Living in a Field of Hats

some ramblings and reflections on working with students in Herts and Beds.

Summer Mission Team Weekend June 9, 2009

Filed under: Christian Life,Conferences — Sarah @ 3:30 pm
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I had the great pleasure this weekend of meeting the Moldova 2009 team at the national training weekend for all those going on a UCCF summer mission trip this year.

The one thing that struck mainly was how diverse the team is. I honestly can not think of one thing that would unite us all apart from the gospel and I am really excited about how God is going to use that. Got to thinking that this must be a really weird thing for non believers to see – 16 British University students, voluntarily giving up three weeks of their summer break, raising £700 to pay for costs, to go and visit a country which the majority of Molodvans can’t wait to get out of. We are choosing to go there!

Also was thinking how excited I was to see how God has changed our hearts and desires. This weekend there was around 100 people who are going on summer teams this summer with UCCF. None of them are going to an “easy” context, in fact the speaker for the weekend, Keith Walker from SIM (Serving in Mission) made that point a couple of times, that there aren’t any ‘easy’ places left! And yet all 100 of us have had our hearts changed by God to go to these countries with a desire to share the amazing truth of the gospel with the students we’ll meet out there and to work along side our brothers and sisters who are working out there already.

If you had told me when I was a fresher at Uni that I would have gone on one mission trip already, and be involved in leading another to the same country in 5 years time and that I would be happy and excited about it I really would have laughed!

It is really great to see how God has changed my heart over the last five years. How he is changing the hearts of the students that are going on the trip and making us all more sacrifical. What an encouragement to see God working in this way!

The teaching over the weekend was great as well. To be reminded of the uniquness of Jesus was something I think I desperatly needed to hear. And it is so true! My fire for wanting to go to Moldova is now based so much mroe firmly on God’s Word and as Matt Redman said “Worship is the fuel for Missions flame”. It’s because of what God has done, because of who He is that we want to worship Him, and spread glory – hence mission!

“Praise be to the God and Father of our Lord Jesus Christ, who has blessed us in the heavenly realms with every spiritual blessing in Christ” Ephesians 1:3

Keith looked at Revelation 7 on Sunday morning and pointed out that this vision is something that God showed John as an encouragement that God will keep promises. The “great multitude that no one could count, from every nation, tribe, people and language, standing before the throne and in front of the Lamb” (Revelation 7:9) aren’t just faceless people – they are all those who have been saved, me, my church family, the other Christians I know – how exciting is that!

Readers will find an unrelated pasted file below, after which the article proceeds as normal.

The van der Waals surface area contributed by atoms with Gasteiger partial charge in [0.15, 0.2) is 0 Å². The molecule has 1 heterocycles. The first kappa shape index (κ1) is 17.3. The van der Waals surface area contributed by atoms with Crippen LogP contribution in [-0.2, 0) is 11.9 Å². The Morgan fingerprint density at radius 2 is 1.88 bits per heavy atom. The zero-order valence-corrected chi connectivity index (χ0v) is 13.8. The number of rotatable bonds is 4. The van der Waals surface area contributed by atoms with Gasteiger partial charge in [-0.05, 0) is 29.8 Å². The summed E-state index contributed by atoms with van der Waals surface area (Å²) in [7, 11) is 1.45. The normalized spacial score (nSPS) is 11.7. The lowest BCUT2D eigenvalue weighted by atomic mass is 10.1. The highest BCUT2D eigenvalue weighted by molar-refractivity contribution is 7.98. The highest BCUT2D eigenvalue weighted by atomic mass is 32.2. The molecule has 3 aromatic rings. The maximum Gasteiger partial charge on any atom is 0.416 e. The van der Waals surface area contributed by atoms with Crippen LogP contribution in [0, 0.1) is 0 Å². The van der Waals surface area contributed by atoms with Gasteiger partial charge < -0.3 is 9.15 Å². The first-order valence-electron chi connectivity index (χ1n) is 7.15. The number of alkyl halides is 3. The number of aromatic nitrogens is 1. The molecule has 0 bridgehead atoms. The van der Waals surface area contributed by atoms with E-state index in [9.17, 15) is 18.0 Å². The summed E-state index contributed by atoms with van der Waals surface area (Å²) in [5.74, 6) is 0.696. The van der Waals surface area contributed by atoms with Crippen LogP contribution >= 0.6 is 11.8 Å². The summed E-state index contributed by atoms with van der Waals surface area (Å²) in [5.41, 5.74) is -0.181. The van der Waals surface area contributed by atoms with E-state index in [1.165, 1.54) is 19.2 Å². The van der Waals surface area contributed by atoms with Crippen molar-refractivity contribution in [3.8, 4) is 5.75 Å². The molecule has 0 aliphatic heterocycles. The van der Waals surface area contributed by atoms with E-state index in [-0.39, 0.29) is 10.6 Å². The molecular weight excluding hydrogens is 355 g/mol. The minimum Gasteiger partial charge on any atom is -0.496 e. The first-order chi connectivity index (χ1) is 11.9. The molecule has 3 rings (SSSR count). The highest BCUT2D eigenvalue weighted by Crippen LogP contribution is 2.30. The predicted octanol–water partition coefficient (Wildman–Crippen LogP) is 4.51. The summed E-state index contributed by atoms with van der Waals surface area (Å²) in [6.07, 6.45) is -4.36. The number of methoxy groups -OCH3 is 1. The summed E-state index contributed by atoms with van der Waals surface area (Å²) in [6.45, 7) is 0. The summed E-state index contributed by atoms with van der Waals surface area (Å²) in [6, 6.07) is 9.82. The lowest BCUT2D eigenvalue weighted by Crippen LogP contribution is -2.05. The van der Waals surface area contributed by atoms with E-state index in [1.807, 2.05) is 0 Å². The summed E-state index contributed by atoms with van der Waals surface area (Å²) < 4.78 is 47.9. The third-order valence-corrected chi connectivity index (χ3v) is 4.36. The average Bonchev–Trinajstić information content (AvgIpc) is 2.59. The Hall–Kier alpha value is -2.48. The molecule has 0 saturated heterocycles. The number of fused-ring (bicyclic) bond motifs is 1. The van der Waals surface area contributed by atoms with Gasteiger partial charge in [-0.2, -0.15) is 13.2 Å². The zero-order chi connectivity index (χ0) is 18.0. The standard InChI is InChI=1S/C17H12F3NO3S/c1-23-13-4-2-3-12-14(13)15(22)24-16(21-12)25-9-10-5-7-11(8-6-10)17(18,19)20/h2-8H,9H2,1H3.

One of my main prayers for our mission trip is that those we encouter this summer, who haven’t accepted the truth of the gospel for themselves, will and will become one of those great multitude.

Praise to God who has the power to change us from living in darkness to the light!

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Deprivation and the Gospel

Filed under: Christian Life,Conferences — Sarah @ 2:41 pm
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A few of us from church went to a conference recently which was thinking about ‘reaching the unreached’, those who live in situations where there seems to be very little gospel input, which is increasingly council estates and so on.

I was quite disturbed that through the conference, those we were talking about reaching were referred to as the “under class” as well as working class.

I didn’t feel that there was a great call for us to sacrifically give up our comfort to live amongst these people (as was briefly noted that we wouldn’t dream of doing ‘cross cultutral’ mission work as a one off so why should reaching these ares be different). But more of a conscience clearer for many in very comfortable positions. I came away feeling that there was no real love for these people, and no sense that they are no different to us! Instead it felt that people did indeed see them as an underclass, and actually a bit of an annoyance because they aren’t like us. This could be a bit harsh and most probably wasn’t what was intended at all.

There were notable to exceptions to this, for example Steve Casey, from Speke Evangelical in Liverpool spoke really humbly and honestly about life working in a council estate community.

Lack of academic qualifications doesn’t mean that people are stupid, nor does it mean that they need preaching and teaching ‘dumbed downed’, a point which was repeatedly made . . . why was there the assumption that people in urban areas are stupid?

It seemed that the organisation was done by those who have never had the contact with these communities that others have had, and are living on stereotypes! Surely, all of us have a role to play here. Can our large, majority white, middle class, affluent churches afford to lose people, to send them them to go and serve in these deprived areas?

Surely, we should be encouraging people to go and sacrifically live in these areas that have no access to the gospel, and doing what we can to support those working in these hard areas?

It really saddens me that in this country there’s still a lack of access to the gospel for people literally on our doorsteps